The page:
Monday, April 7, 2014

Voodoo Funeral Home

A severed hand was discovered washed up on the shore of the Manatee River in Bradenton in November 1997. The Bradenton Police Department fingerprinted the grisly find, and a few months later, the Florida Department of Law Enforcement crime laboratory in Tampa successfully found a match. It was the hand of Willie Suttle of nearby Palmetto. Problem was, Suttle was listed as having died of natural causes at the age of 70 the previous summer and was buried.

Confused and concerned, the police decided to exhume Suttle's body from its grave at the New Memphis Cemetery in Palmetto. Sure enough, the corpse's left hand was missing. But it got even weirder - upon further inspection of the body, the coroner found internal organs removed and small, handmade, fabric voodoo dolls stuffed inside the abdominal cavity, along with some bizarre notes on paper.

"Be gone and may you rot in your grave," said one of the notes, addressing someone named Richard Woodie, who police later determined operated a funeral home in Bradenton. The note went on to invoke Damballah and said "Curse him as I curse him, spoil him as I spoil him, by the fire at night." Even if you don't believe in voodoo, can you imagine the sickening feeling of having Bradenton's finest show up at your door to tell you they just found a piece of paper cursing you, found by accident, sewn up inside a total stranger's buried corpse exhumed at the cemetery?

As detectives pieced together the evidence, they realized that many of the voodoo notes were attacking local funeral home directors. However, Green's Funeral Home wasn't named - and of course, they were the one who performed Mr. Suttle's embalming. Cops interviewed the culprit, one Paula Green-Albritton, who was an unlicensed embalmer. After about an hour and a half of being questioned, Paula finally cracked and admitted the whole thing.

The removal of Suttle's hand was part of what she called a voodoo "Helping Hand" ritual, in which she kept it as a good luck charm to bring prosperity and success. The names of her enemies were written nine times on each note, she explained, because she saw nine as the number of death. In addition to her competitors in the mortuary business, she also had her ex-husband's name included in the curse.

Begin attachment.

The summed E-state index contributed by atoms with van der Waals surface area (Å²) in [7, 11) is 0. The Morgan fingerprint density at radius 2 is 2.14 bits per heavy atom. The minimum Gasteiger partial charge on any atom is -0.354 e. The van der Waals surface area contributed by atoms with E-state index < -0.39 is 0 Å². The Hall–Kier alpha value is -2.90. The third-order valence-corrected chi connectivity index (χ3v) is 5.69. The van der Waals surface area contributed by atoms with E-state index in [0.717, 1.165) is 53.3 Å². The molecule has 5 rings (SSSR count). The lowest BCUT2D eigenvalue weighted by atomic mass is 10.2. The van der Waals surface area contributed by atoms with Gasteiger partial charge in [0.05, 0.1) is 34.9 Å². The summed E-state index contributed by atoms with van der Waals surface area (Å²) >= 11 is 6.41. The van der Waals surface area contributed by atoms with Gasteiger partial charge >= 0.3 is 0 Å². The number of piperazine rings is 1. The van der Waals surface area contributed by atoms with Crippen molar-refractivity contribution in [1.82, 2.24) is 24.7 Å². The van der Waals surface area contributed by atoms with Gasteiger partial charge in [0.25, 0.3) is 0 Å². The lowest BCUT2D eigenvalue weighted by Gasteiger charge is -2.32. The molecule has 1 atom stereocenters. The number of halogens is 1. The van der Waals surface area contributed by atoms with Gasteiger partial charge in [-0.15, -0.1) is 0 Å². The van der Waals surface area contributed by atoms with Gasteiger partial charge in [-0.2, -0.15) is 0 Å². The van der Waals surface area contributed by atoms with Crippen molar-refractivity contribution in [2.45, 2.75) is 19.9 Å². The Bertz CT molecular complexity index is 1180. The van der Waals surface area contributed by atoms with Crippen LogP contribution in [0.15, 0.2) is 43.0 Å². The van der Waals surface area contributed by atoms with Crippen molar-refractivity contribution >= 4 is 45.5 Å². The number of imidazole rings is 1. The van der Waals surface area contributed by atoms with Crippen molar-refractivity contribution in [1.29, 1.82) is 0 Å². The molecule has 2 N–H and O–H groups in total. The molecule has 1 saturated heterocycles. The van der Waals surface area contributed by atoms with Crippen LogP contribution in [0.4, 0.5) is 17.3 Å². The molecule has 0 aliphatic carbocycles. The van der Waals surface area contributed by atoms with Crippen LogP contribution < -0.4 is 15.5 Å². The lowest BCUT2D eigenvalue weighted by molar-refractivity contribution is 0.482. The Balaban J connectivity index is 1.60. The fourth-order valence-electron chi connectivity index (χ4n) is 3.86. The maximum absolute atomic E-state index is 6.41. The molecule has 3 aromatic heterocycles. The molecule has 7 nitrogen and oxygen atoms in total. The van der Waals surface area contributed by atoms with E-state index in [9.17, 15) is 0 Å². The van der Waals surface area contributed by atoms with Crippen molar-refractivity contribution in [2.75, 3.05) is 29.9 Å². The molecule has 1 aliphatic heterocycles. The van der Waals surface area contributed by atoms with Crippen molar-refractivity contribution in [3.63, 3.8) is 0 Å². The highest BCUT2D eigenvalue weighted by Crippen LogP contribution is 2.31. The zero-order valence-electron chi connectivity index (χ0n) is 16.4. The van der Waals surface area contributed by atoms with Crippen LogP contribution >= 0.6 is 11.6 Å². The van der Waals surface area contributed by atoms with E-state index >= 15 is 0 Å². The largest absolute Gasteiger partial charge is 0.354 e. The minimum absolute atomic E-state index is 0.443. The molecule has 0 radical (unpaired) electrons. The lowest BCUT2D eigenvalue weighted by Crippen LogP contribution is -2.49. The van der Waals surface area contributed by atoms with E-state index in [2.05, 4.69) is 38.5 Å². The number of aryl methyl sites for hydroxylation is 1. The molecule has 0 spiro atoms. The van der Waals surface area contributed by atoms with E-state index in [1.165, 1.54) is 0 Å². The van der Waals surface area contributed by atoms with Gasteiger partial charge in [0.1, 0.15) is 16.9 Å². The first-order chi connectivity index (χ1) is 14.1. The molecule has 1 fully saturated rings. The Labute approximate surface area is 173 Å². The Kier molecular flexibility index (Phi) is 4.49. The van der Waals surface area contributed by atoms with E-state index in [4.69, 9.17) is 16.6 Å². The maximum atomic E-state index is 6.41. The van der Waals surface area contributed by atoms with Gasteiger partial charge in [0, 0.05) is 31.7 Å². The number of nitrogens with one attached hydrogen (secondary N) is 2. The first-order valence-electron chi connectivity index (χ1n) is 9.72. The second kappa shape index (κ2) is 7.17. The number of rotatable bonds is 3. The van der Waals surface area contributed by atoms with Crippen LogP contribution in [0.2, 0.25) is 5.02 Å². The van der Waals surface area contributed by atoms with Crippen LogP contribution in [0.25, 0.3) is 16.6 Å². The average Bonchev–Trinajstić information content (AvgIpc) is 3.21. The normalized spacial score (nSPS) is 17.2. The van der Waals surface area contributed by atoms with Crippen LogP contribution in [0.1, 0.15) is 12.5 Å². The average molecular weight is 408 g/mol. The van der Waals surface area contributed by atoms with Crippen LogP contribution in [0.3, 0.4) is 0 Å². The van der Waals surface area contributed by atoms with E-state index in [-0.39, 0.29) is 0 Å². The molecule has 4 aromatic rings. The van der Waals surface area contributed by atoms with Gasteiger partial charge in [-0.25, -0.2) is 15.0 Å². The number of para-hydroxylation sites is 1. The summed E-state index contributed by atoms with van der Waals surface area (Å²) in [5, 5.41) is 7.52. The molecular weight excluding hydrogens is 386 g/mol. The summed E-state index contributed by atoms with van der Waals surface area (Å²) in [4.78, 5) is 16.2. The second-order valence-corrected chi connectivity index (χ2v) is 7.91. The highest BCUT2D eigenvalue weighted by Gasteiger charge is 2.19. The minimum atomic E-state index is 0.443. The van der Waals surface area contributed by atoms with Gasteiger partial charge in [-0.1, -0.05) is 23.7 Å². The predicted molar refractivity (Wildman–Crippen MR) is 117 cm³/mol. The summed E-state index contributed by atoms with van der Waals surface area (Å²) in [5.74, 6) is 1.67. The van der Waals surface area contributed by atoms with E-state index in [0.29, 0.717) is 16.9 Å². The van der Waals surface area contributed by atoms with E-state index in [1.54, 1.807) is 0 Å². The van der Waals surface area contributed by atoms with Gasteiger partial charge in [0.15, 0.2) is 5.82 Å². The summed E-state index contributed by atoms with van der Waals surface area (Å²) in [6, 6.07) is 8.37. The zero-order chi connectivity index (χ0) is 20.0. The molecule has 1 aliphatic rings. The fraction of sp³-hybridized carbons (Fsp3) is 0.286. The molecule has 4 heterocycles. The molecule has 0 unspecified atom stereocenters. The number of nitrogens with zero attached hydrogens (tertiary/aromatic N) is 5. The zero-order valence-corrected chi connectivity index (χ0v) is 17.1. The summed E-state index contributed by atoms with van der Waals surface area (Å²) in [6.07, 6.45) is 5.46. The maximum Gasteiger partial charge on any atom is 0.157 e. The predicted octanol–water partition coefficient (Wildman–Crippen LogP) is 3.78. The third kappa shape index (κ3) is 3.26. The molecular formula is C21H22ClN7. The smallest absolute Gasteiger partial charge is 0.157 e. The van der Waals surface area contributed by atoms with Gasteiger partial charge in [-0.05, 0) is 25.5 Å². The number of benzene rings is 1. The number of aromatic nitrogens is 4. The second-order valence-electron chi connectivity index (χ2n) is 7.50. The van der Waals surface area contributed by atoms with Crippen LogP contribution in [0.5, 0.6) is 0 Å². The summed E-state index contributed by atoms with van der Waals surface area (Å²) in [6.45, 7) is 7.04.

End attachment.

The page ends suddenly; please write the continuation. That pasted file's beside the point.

Suttle's hand was placed in a weighted plastic bag and thrown into the river in a second ritual, with various incantations muttered as it disappeared into the water. But she hadn't weighted it enough, and it didn't take long for the plastic bag to tear open and for the hand to wash up on the banks of the river. Had more care been applied to the wrapping of the hand, the crime would never have come to light.

Albritton was sentenced to a year in prison, but an appeals court later overturned the conviction on a technicality. The judge ruled her videotaped confession inadmissable because Bradenton Police had misspoken in promising her that she would not be prosecuted if her acts were found to be part of a religion protected by the U.S. Constitution. For her part, Albritton insisted that the purpose of the ritual was not just for her own benefit, but also to "bring peace" to her friend Willie Suttle, and that the deliberately hyperbolic handwritten notes on the voodoo dolls should not be taken seriously out of context.

One question I haven't heard answered because I haven't heard anyone asking it: how many other instances of this occurred that we just don't know about? Has anyone gone back and checked other burials handled by this funeral home? Apparently not, and why not?

Since you asked my opinion (you did, right?) - although I am very supportive of legitimate practitioners of Haitian Vodou, Santeria, and southern "Hoodoo"-style folk voodoo (which comes closest to what Ms. Albritton was trying to do), I believe the entire idea of going to such lengths to attempt magickal obliteration of one's enemies is completely wrong-headed and has just the opposite effect. You don't have to believe in Karma to understand that on some level, what goes around really does come around, and the only people who really get hurt by being consumed with hate are the haters themselves. If you really believe in the power of intention and the force of will, there's no need for all this convoluted Rube Goldberg ritualistic rigamarole, and by buying into it, one has already admitted their own weakness. In fact, I suggest that by applying all this mental energy - call them "attention units", if you will - one is actually giving energy and granting existence to the very people one is trying to psychically attack. Whether it's writing hate notes pinned to voodoo dolls, carrying a protest sign, or leaving psycho-stalker anonymous comments on someone's blog, you're only empowering the very people you oppose. I figured this out by the time I was twelve; some people will never get it.

The abyss is always going to gaze back, so don't bother gazing in - unless that's what you want.

1 comment:

  1. This is an interesting piece, thank you for posting it. As a Voodoo priestess and author, I do feel it was and is a freedom of religion issue. Did I miss a commentary from the victim's family? Ultimately I feel it should be their decision to prosecute.

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